Geir Ove Grønmo has written an integration of Apache Solr with Ontopia which provides a very fast and user-friendly faceted search interface to topic maps data. The integration was developed for a customer, but we are hoping to get it into the product proper. He did a presentation of this in the open space session at TMRA, and you can see the slides below.
The TopicMapsLab has launched a new service called Maiana, which is a social topic map browser. The Maiana browser is deliberately made quite similar to the Omnigator so people will find it familiar, but has a couple of new features, like allowing anyone to upload their topic maps, and allowing comments on topics and topic maps.
Interestingly, Maiana is a Ruby on Rails application running in JRuby using JRTM (to be released; more information then), with Ontopia as the backend. So Maiana is actually an Ontopia application.
We arranged a code camp at the TMRA 2009 conference in Leipzig. The idea was that we would introduce new developers to Ontopia, and help them get started on working on the code. For completeness, we added an introduction to the Ontopia product as well. We were thinking that we would have just a few participants, and that we’d spent most of our time there hacking the code.
Well, we were wrong. About 30 people joined the code camp, forcing us to rethink our plans quite quickly. So instead of a hacking camp it turned into more of a tutorial camp, where we taught the users what was in the product and how it could be used. The slides are embedded below:
The code camp also gave us an excellent opportunity to see how the users experienced the product, and what features they wanted. In fact, some of the issues in the issue tracker come directly from requests made at the code camp and in later email requests:
- 148: Getting-started documentation needed
- 149: Association view in Omnigator could show tables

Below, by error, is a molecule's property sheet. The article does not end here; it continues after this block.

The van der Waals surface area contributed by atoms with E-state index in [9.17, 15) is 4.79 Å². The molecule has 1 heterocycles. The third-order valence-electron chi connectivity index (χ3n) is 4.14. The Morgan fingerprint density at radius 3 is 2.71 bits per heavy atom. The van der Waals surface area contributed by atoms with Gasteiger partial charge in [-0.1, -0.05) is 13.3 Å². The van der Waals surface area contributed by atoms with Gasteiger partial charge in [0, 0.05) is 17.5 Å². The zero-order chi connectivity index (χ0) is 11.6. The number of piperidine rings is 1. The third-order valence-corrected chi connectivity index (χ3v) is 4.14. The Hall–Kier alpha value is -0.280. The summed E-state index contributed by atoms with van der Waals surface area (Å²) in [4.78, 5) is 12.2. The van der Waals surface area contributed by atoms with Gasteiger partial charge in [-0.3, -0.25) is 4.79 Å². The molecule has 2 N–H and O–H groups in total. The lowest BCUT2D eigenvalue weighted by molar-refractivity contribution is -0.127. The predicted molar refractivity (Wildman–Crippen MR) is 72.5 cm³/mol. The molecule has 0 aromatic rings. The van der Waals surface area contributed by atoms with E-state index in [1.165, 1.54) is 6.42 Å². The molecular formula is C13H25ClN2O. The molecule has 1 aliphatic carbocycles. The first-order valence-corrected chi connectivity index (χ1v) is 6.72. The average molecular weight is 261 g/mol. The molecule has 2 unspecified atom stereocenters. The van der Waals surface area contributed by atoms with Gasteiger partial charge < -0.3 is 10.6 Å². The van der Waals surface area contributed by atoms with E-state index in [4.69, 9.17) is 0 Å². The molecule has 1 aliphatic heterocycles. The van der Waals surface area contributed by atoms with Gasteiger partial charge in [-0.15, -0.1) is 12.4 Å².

- 150: Document use of topic identifiers
- 151: Support for JTM 1.0 (JSON Topic Maps format)
- 152: Document access control in Ontopoly
- 154: Topic map uload form
- 157: Document how to make Omnigator/Ontopoly plugins
As you can see, most of this is about documentation, and this is one thing that showed clearly in the feedback we got: people struggle to see what is in the product and how to use it. So while we have fairly extensive documentation we need more, and we need more overview documentation.
From our side, what we need more of is feedback from the users, in the form of postings to the mailing list, issue reports, and so on. We really want to see you use the product and do something cool with it. So if we can support you by explaining how things work, writing more documentation, or fixing issues, we’d be happy to. The list of issues above is one place to start. If you care about any of them, feel free to comment on them, give them stars (vote on their importance, basically), or even to start working on them.
While presenting tolog updates at TMRA 2009 I casually referred to the possibility of using tolog updates to create a trigger mechanism in Ontopia similar to triggers in relational databases. After the presentation the idea grew on me, and so I decided to elaborate a little further on it and present it in the open space session. The result was this little presentation, which gives a brief outline of the idea.
Unlike SQL tolog has so far only had support for queries, but that has now changed. Lars Marius Garshol has now extended the tolog implementation in Ontopia with support for tolog updates, which extend tolog by adding DELETE, UPDATE, INSERT, and MERGE statements, in addition to the familiar SELECT.
The update statements are described in more detail in the TMRA 2009 paper. The slides may be a bit more approachable, but have less detail, obviously. The idea for the update language is actually quite old. Here’s a blog post about an early design from 2006.
Anyway, if you want to try it, you need to get the latest source code from Subversion. In Omnigator you’ll find the “Generic Query” plugin. If you put in an update statement and click the “Update” button it will run the update statement for you. One way to try it is to navigate to the city Munich in the Italian Opera topic map in Omnigator, then click to open the generic query plugin in a new tab. In that tab, run the following query:
update value($TN, "München") from topic-name(munich, $TN)
Now go back to the original tab, and press reload. You’ll see the name of the city change. Magic!
Thomas Neidhart has set up an Omnigator instance that runs on Google AppEngine, which you can visit here. He has installed the Toma implementation in the generic query plugin in this installation, which means you can try out Toma queries on it. To do so, go here, select Toma from the list of query languages, and try it out. There is a list of example Toma queries in the second drop-down list.